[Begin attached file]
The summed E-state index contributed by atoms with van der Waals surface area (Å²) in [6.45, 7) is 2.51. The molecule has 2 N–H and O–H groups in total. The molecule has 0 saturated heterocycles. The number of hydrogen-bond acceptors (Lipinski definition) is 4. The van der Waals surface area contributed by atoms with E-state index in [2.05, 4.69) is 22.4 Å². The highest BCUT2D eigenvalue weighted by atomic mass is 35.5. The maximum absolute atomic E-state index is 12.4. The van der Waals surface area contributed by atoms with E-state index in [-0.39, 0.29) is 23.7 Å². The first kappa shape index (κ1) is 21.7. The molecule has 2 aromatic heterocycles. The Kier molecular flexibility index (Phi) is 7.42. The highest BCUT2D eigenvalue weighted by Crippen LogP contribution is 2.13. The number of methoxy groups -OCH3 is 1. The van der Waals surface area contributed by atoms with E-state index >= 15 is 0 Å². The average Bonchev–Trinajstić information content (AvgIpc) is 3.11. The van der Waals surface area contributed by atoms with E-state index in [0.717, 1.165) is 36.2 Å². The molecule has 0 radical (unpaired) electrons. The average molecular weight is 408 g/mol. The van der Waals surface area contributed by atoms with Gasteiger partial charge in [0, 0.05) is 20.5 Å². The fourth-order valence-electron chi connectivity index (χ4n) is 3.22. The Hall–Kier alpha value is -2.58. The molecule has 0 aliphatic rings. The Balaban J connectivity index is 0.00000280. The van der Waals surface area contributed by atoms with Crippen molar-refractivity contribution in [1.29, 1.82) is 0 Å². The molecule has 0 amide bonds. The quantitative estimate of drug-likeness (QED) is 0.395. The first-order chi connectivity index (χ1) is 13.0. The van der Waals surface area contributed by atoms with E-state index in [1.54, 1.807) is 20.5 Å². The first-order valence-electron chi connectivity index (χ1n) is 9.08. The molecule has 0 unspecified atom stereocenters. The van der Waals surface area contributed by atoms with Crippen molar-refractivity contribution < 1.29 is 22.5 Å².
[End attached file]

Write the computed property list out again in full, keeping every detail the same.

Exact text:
The summed E-state index contributed by atoms with van der Waals surface area (Å²) in [6.45, 7) is 2.51. The molecule has 2 N–H and O–H groups in total. The molecule has 0 saturated heterocycles. The number of hydrogen-bond acceptors (Lipinski definition) is 4. The van der Waals surface area contributed by atoms with E-state index in [2.05, 4.69) is 22.4 Å². The highest BCUT2D eigenvalue weighted by atomic mass is 35.5. The maximum absolute atomic E-state index is 12.4. The van der Waals surface area contributed by atoms with E-state index in [-0.39, 0.29) is 23.7 Å². The first kappa shape index (κ1) is 21.7. The molecule has 2 aromatic heterocycles. The Kier molecular flexibility index (Phi) is 7.42. The highest BCUT2D eigenvalue weighted by Crippen LogP contribution is 2.13. The number of methoxy groups -OCH3 is 1. The van der Waals surface area contributed by atoms with E-state index >= 15 is 0 Å². The average Bonchev–Trinajstić information content (AvgIpc) is 3.11. The van der Waals surface area contributed by atoms with E-state index in [0.717, 1.165) is 36.2 Å². The molecule has 0 radical (unpaired) electrons. The average molecular weight is 408 g/mol. The van der Waals surface area contributed by atoms with Gasteiger partial charge in [0, 0.05) is 20.5 Å². The fourth-order valence-electron chi connectivity index (χ4n) is 3.22. The Hall–Kier alpha value is -2.58. The molecule has 0 aliphatic rings. The Balaban J connectivity index is 0.00000280. The van der Waals surface area contributed by atoms with Crippen molar-refractivity contribution in [1.29, 1.82) is 0 Å². The molecule has 0 amide bonds. The quantitative estimate of drug-likeness (QED) is 0.395. The first-order chi connectivity index (χ1) is 13.0. The van der Waals surface area contributed by atoms with E-state index in [1.54, 1.807) is 20.5 Å². The first-order valence-electron chi connectivity index (χ1n) is 9.08. The molecule has 0 unspecified atom stereocenters. The van der Waals surface area contributed by atoms with Crippen molar-refractivity contribution < 1.29 is 22.5 Å².